I state that Nazareth was Jesus' hometown and most likely even his birth place. All throughout the gospels Jesus is called 'the Nazarene' and indicates his origin is from Nazareth. Note that Luke and Matthew only have his birth taking place in Bethlehem; they then work their way back to Nazareth. Nazareth was a small Jewish settlement in the hill country of southern Galilee, only six kilometres from the city of Sepphoris. It was remote from the trade route and had little political and economic importance. Most scholars argue its population was small and were primarily engaged in agriculture.
While most of the classical art works portray Jesus being an only child, our sources tell us he came from a large family that included his parents Joseph and Mary (e.g., Matt 1:16, 18-25; 2:13-23; 13:55; Lk 1:27; 2:16; 3:23; Jn 1:45; 6:42) as well as brothers named James, Joses (probably Joseph), Judas (or Jude) and Simon (Mk 6:3; Matt 13:55), even sisters are mentioned in the family, however they are never named. Businesses in ancient times were family-based and family tradition, so it is most likely that Jesus and his brothers learnt the trade from Joseph, indicating a family of tradesmen. To have a family so large, Mary and Joseph would have been married young, anywhere between thirteen to seventeen years-old was common practice at the time. (I do not wish to bring up the Virgin Birth nor the continuing virginity of Mary, as I know this is a tender issue among many Christians and Catholics. While I do find good amounts of history within the Birth Narratives, there is also an equal amount of theology and legend. Besides, I find it irrelevant to the study at hand.)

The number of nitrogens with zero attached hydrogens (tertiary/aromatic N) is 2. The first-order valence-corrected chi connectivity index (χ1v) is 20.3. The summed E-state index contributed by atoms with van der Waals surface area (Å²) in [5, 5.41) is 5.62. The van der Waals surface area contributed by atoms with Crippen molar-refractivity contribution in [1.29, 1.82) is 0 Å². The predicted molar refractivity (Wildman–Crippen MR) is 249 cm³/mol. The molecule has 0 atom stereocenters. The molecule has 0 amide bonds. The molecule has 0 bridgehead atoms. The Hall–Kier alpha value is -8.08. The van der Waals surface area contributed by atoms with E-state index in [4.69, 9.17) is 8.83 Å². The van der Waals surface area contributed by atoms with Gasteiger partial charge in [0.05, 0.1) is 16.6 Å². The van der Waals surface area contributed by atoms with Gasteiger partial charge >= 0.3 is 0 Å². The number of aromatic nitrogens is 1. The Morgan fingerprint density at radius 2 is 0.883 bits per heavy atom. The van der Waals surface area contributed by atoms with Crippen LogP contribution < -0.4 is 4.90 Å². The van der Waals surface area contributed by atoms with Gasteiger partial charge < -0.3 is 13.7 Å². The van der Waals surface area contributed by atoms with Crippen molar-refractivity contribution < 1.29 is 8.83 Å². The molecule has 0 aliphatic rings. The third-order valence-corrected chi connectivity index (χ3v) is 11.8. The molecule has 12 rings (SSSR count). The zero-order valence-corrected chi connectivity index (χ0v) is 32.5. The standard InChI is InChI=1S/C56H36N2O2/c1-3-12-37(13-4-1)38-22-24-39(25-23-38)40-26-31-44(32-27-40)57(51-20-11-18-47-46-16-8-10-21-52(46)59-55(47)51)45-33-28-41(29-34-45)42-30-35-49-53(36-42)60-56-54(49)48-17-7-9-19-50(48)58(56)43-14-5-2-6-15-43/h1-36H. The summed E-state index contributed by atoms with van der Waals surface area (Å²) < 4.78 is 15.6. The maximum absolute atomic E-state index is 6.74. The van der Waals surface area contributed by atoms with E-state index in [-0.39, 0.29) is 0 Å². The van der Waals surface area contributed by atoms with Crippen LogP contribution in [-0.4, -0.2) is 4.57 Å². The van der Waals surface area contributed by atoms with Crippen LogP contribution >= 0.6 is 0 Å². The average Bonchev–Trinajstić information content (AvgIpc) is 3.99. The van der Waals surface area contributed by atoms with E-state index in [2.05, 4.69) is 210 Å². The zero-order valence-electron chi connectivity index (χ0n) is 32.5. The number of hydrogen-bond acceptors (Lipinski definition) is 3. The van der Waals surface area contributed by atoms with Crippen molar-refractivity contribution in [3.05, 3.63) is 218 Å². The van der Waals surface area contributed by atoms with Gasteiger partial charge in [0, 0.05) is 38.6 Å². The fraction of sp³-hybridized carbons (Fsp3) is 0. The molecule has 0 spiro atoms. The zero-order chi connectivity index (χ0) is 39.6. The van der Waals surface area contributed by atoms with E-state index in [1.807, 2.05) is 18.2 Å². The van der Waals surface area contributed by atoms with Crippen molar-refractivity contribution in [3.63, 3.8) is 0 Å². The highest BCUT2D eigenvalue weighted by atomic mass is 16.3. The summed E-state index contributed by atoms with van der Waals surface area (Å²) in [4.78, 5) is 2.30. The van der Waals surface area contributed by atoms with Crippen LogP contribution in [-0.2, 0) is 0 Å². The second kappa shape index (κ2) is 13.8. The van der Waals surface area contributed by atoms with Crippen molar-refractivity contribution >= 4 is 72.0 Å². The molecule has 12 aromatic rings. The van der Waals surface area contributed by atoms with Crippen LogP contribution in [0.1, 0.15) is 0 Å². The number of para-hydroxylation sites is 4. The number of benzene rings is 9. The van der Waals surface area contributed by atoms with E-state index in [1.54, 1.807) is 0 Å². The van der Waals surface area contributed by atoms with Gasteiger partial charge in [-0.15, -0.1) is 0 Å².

Languages and Lessons…